When we invite someone for a beer after the game, we’re making public a line of our internal storytelling: “I’m going to the game. You’re going to the game. We’re friends—at least on the level of sharing time and alcohol together. I have the belief that you have no other plans for after the game. I assume you’ll be in an elevated mood after the game, and not too tired or otherwise indisposed to socialize.” Without an overt statement of all these assumptions, we still put them on display for the recipient of our invitation to know and examine. And if we get the story wrong in any part—with a response of “No, I actually have other plans” or “I think you’re a buffoon and wouldn’t be caught dead in a bar with you”—then we feel a subtle mixture of embarrassment and shame. We’ve put our minds, our wants, and our assumptions out on public display and have been shown to be telling a provably false internal story.

It’s almost impossible to hide our internal story from other people. If they choose to apply their own storytelling and predictive abilities to our situation, they can know a lot about us from our plainest actions. “Ah, I see you’re heading for the bathroom. I know what you’re about to do in there.” “I see you brought my daughter flowers. You must be sweet on her.” Most of us are intelligent enough to live comfortably with this sort of external inspection and assumption. Experience tells us that what we do to others, they can do to us.

We are actually treating other people as characters in our own internal story. But as sensitive human beings, we are also willing to be challenged, or at least not be completely devastated, when our internal story and our presumptions about our internal constructs of the people around us are shown to be in error. We tell that story in good faith, hoping to make invitations and offer insights that will be received pleasantly. We track the actions and intentions of others so that we may understand them and avoid conflicts and hurt feelings.

But what if we don’t? What if we align ourselves with the child who answers “box” to the puppet show? We know what we know, and we don’t care what the external subjects of our internal constructs might think about it. Then the internal story and the mind behind it is private—sometimes frighteningly so. Consider the recent spate of supposedly senseless shootings: the man in Colorado who dressed up in battle gear and gunned down people in a movie theater; the man in Arizona who shot a congresswoman and killed a number of the people around her. What are these men’s internal stories? And how closely did the characters in them—the man’s projections of the people he was actually shooting at—align with external reality?

Everyone tells a story. For these men, the fantasy of shooting blindly, of gunning down—what? enemies? extraterrestrials? demons? deer?—compels them to take action that the people around them cannot interpret, cannot fathom, cannot create a story about it that makes any kind of sense.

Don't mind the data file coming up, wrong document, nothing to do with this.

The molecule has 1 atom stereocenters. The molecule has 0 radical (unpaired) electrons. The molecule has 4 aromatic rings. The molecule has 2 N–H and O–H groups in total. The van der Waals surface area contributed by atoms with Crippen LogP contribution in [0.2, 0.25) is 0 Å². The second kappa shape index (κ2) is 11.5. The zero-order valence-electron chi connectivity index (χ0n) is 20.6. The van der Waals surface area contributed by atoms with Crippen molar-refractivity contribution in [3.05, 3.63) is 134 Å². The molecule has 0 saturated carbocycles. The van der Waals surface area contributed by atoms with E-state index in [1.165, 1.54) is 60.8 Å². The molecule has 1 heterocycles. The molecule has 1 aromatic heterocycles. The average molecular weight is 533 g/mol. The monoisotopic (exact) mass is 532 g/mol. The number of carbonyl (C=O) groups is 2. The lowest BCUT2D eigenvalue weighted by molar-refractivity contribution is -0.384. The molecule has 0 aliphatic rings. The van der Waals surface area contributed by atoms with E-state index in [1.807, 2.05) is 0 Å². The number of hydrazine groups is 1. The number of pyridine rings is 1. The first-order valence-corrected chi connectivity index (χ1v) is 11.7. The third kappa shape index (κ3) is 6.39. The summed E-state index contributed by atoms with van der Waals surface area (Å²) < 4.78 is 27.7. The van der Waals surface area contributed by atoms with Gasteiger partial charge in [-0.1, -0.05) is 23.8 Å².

We depend upon our interpretations of other people’s public minds to make life sensible and predictable. And when that mind turns inward and private, we become … lost.

1. One of the reasons human memories seem to be so malleable and subject to revision is that we habitually tell stories about them. Our brains do not simply record sensory inputs the way a HAL-9000’s “holographic memory” was supposed to absorb data. We might enter into our long-term memory a sense image—a sight, sound, smell, or touch—but we also store the context, our immediate thoughts about the image, and our interpretation of the story behind and around it. After all, a thousand sights, sounds, smells, and touches impact the nervous system every minute without being remarked upon by the conscious mind—and thereby becoming the object of storage. And when we recall that image or event, we retell the story, reflect upon it in light of later events and memories, update and reinterpret the story. The human memory is not a lockbox full of exposed film but a dynamic process responding to the cascade of thoughts in the mind.

2. Or, actually, on the screen with word-processing software.

Sunday, August 12, 2012

Art and Mystery

As a reader myself, I know that not every book is going to please every reader. In fact, it’s becoming more and more common for me to start—and sometimes even finish—books that just don’t “do it for me.” Lately, the balance between “hits” and “misses” is running about 50%. That doesn’t really bother me, because I read like a bear at a salmon run: pick up a book, take a bite or two, finish it or drop it, move on to the next one; the world is full of books and there’s always something else coming along.1 But that balance, which is tipping more toward “misses” as I get older, does give me pause to think about what I like. And here I’m not talking about one genre over another but within any of the genres I tend to favor.2

What I like, what “does it for me,” turns out to be quite simple: I like an air of mystery. This is not mystery of the whodunit variety—outside its proper genre—so much as a sense of the unknown and unexplained, of depths to the story that the author has not yet plumbed in so many words. The elements that are unsaid and still to be discovered and explored are so important a dimension of the storytelling art that I now use them as a kind of “pasteboard detector.”